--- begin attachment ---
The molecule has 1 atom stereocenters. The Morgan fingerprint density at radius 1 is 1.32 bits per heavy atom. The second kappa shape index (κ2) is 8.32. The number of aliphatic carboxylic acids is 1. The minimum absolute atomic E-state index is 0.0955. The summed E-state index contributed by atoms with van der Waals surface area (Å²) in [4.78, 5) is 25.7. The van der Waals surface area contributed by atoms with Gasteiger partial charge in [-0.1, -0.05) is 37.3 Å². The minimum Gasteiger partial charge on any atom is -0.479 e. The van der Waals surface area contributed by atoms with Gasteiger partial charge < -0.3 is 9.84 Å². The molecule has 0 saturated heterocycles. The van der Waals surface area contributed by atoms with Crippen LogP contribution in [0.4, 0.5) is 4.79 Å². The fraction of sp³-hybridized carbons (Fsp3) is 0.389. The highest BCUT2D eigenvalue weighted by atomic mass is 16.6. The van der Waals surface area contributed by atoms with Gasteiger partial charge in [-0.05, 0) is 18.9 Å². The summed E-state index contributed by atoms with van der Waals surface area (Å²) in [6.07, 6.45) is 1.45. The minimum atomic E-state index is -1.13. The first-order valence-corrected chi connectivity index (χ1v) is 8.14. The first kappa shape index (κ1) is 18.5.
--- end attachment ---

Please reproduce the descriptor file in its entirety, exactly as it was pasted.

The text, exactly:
The molecule has 1 atom stereocenters. The Morgan fingerprint density at radius 1 is 1.32 bits per heavy atom. The second kappa shape index (κ2) is 8.32. The number of aliphatic carboxylic acids is 1. The minimum absolute atomic E-state index is 0.0955. The summed E-state index contributed by atoms with van der Waals surface area (Å²) in [4.78, 5) is 25.7. The van der Waals surface area contributed by atoms with Gasteiger partial charge in [-0.1, -0.05) is 37.3 Å². The minimum Gasteiger partial charge on any atom is -0.479 e. The van der Waals surface area contributed by atoms with Gasteiger partial charge < -0.3 is 9.84 Å². The molecule has 0 saturated heterocycles. The van der Waals surface area contributed by atoms with Crippen LogP contribution in [0.4, 0.5) is 4.79 Å². The fraction of sp³-hybridized carbons (Fsp3) is 0.389. The highest BCUT2D eigenvalue weighted by atomic mass is 16.6. The van der Waals surface area contributed by atoms with Gasteiger partial charge in [-0.05, 0) is 18.9 Å². The summed E-state index contributed by atoms with van der Waals surface area (Å²) in [6.07, 6.45) is 1.45. The minimum atomic E-state index is -1.13. The first-order valence-corrected chi connectivity index (χ1v) is 8.14. The first kappa shape index (κ1) is 18.5.